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1/28/2003
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VC Funding Decline Levels Off In 4Q

Investments in startups totaled $4.2 billion, down slightly from the third quarter, but more companies received funding.

The downward spiral of venture-capital funding seems to have leveled off in the last quarter of 2002.

Investments in startup companies totaled $4.2 billion for the last three months of the year, according to the quarterly Money Tree survey by PricewaterhouseCoopers, Thomson Venture Economics, and the National Venture Capital Association. In the third quarter, investments were $4.5 billion, a sharp decline from the $6 billion invested in the second quarter.

Reflecting a note of optimism, a total of 692 companies received funding last quarter, compared with 671 companies in the third quarter. That number is more significant, venture capitalists say, because it shows that investors are taking risks on more companies, just not with as much cash up front since exit opportunities--selling a company or having it go public and regaining the investment--aren't immediately attainable. "VCs are giving smaller amounts of money up front to see how a company does in a year, and then would put more money into it," says Bill Elmore, general partner of Foundation Capital. "We are more risk averse and looking deeper for a proof of business model. Don't mistake patience for pessimism."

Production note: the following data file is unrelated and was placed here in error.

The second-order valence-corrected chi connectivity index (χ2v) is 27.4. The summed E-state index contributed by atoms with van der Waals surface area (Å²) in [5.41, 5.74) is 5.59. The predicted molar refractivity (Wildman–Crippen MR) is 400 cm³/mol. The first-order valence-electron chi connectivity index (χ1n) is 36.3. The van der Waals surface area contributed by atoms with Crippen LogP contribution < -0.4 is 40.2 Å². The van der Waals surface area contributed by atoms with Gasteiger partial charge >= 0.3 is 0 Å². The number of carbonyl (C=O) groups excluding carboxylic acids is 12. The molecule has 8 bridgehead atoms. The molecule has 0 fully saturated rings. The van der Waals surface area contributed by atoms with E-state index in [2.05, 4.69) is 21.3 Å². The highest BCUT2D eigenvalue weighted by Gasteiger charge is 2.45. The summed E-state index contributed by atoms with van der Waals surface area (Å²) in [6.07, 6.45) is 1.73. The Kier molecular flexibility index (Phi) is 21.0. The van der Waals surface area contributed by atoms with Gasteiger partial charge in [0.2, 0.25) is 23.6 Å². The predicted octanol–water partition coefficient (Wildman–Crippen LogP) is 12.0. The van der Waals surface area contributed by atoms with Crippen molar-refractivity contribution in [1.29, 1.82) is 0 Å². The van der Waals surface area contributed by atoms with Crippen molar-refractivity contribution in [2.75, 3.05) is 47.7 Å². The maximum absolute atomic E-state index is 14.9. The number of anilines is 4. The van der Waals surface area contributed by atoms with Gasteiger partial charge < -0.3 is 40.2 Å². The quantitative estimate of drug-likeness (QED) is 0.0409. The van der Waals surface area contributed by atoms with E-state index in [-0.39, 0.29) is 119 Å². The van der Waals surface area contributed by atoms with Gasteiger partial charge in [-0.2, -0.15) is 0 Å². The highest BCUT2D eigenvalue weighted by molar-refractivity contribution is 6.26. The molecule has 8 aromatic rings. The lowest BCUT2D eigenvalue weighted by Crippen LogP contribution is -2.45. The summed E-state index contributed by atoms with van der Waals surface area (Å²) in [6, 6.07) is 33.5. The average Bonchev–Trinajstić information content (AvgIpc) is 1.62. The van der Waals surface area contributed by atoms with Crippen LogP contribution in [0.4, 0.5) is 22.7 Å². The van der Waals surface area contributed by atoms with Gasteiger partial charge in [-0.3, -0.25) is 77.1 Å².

As usual, software companies received the bulk of the money and investment deals because of low initial investment requirements and sector diversity, though investment levels in the sector continued to decline, according to Tracy Lefteroff, global managing partner of the VC practice at PricewaterhouseCoopers. For the fourth quarter, the sector saw $869 million in funding, compared with $1.04 billion in the previous quarter. Telecommunications and networking companies received $562 million and $468 million, respectively, compared with $641 million and $347 million in the third quarter.

For the full year, venture investing totaled $21.2 billion, approximately half of 2001's $41.3 billion and closely matching the $21.6 billion that went to new companies in 1998, before the economic bubble. The software industry saw 799 deals totaling $4.3 billion, or 20% of all venture investing. Telecommunications had 335 deals totaling $2.9 billion, or 14% of the total. Investments in networking fell to $2.2 billion in 209 companies, 11% of the total amount invested.

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